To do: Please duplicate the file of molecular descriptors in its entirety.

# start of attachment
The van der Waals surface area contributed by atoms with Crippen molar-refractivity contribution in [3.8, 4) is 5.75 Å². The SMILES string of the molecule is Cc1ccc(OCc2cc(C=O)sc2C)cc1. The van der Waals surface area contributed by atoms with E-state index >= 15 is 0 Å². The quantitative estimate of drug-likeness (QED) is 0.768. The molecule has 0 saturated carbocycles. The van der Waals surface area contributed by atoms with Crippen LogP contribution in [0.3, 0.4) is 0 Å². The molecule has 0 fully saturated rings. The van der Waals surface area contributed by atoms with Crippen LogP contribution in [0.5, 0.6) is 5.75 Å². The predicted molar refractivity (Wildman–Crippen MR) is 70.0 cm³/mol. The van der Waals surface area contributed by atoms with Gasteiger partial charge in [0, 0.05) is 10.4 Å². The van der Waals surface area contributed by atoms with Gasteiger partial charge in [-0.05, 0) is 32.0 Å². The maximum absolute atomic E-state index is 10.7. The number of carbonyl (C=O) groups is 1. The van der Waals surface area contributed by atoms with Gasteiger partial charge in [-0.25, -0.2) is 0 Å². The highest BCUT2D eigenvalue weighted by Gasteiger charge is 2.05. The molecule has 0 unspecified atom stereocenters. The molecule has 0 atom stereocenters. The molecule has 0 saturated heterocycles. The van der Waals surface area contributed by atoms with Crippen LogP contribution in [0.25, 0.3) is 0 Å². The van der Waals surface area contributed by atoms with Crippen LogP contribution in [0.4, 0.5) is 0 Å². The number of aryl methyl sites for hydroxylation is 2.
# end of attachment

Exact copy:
The van der Waals surface area contributed by atoms with Crippen molar-refractivity contribution in [3.8, 4) is 5.75 Å². The SMILES string of the molecule is Cc1ccc(OCc2cc(C=O)sc2C)cc1. The van der Waals surface area contributed by atoms with E-state index >= 15 is 0 Å². The quantitative estimate of drug-likeness (QED) is 0.768. The molecule has 0 saturated carbocycles. The van der Waals surface area contributed by atoms with Crippen LogP contribution in [0.3, 0.4) is 0 Å². The molecule has 0 fully saturated rings. The van der Waals surface area contributed by atoms with Crippen LogP contribution in [0.5, 0.6) is 5.75 Å². The predicted molar refractivity (Wildman–Crippen MR) is 70.0 cm³/mol. The van der Waals surface area contributed by atoms with Gasteiger partial charge in [0, 0.05) is 10.4 Å². The van der Waals surface area contributed by atoms with Gasteiger partial charge in [-0.05, 0) is 32.0 Å². The maximum absolute atomic E-state index is 10.7. The number of carbonyl (C=O) groups is 1. The van der Waals surface area contributed by atoms with Gasteiger partial charge in [-0.25, -0.2) is 0 Å². The highest BCUT2D eigenvalue weighted by Gasteiger charge is 2.05. The molecule has 0 unspecified atom stereocenters. The molecule has 0 atom stereocenters. The molecule has 0 saturated heterocycles. The van der Waals surface area contributed by atoms with Crippen LogP contribution in [0.25, 0.3) is 0 Å². The van der Waals surface area contributed by atoms with Crippen LogP contribution in [0.4, 0.5) is 0 Å². The number of aryl methyl sites for hydroxylation is 2.